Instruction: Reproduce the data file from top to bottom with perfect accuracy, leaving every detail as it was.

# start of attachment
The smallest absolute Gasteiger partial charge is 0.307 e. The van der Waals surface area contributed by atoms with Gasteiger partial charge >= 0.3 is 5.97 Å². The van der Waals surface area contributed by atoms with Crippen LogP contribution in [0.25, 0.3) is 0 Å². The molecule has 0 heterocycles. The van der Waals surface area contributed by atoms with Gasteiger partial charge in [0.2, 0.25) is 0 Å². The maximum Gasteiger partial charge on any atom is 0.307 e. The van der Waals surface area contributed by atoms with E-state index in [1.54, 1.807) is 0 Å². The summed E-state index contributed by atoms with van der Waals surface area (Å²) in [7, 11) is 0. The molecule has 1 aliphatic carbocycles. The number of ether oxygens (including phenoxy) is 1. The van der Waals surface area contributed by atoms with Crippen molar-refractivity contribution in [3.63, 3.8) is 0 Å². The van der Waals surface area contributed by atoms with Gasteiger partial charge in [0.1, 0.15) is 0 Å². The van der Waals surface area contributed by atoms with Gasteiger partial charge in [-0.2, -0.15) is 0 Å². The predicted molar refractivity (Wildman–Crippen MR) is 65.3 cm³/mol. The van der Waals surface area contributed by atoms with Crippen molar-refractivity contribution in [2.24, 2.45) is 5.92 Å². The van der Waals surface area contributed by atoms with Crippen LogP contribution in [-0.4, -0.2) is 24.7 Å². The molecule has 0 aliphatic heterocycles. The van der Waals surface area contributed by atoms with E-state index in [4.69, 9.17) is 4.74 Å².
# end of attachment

The smallest absolute Gasteiger partial charge is 0.307 e. The van der Waals surface area contributed by atoms with Gasteiger partial charge >= 0.3 is 5.97 Å². The van der Waals surface area contributed by atoms with Crippen LogP contribution in [0.25, 0.3) is 0 Å². The molecule has 0 heterocycles. The van der Waals surface area contributed by atoms with Gasteiger partial charge in [0.2, 0.25) is 0 Å². The maximum Gasteiger partial charge on any atom is 0.307 e. The van der Waals surface area contributed by atoms with E-state index in [1.54, 1.807) is 0 Å². The summed E-state index contributed by atoms with van der Waals surface area (Å²) in [7, 11) is 0. The molecule has 1 aliphatic carbocycles. The number of ether oxygens (including phenoxy) is 1. The van der Waals surface area contributed by atoms with Crippen molar-refractivity contribution in [3.63, 3.8) is 0 Å². The van der Waals surface area contributed by atoms with Gasteiger partial charge in [0.1, 0.15) is 0 Å². The van der Waals surface area contributed by atoms with Gasteiger partial charge in [-0.2, -0.15) is 0 Å². The predicted molar refractivity (Wildman–Crippen MR) is 65.3 cm³/mol. The van der Waals surface area contributed by atoms with Crippen molar-refractivity contribution in [2.24, 2.45) is 5.92 Å². The van der Waals surface area contributed by atoms with Crippen LogP contribution in [-0.4, -0.2) is 24.7 Å². The molecule has 0 aliphatic heterocycles. The van der Waals surface area contributed by atoms with E-state index in [4.69, 9.17) is 4.74 Å².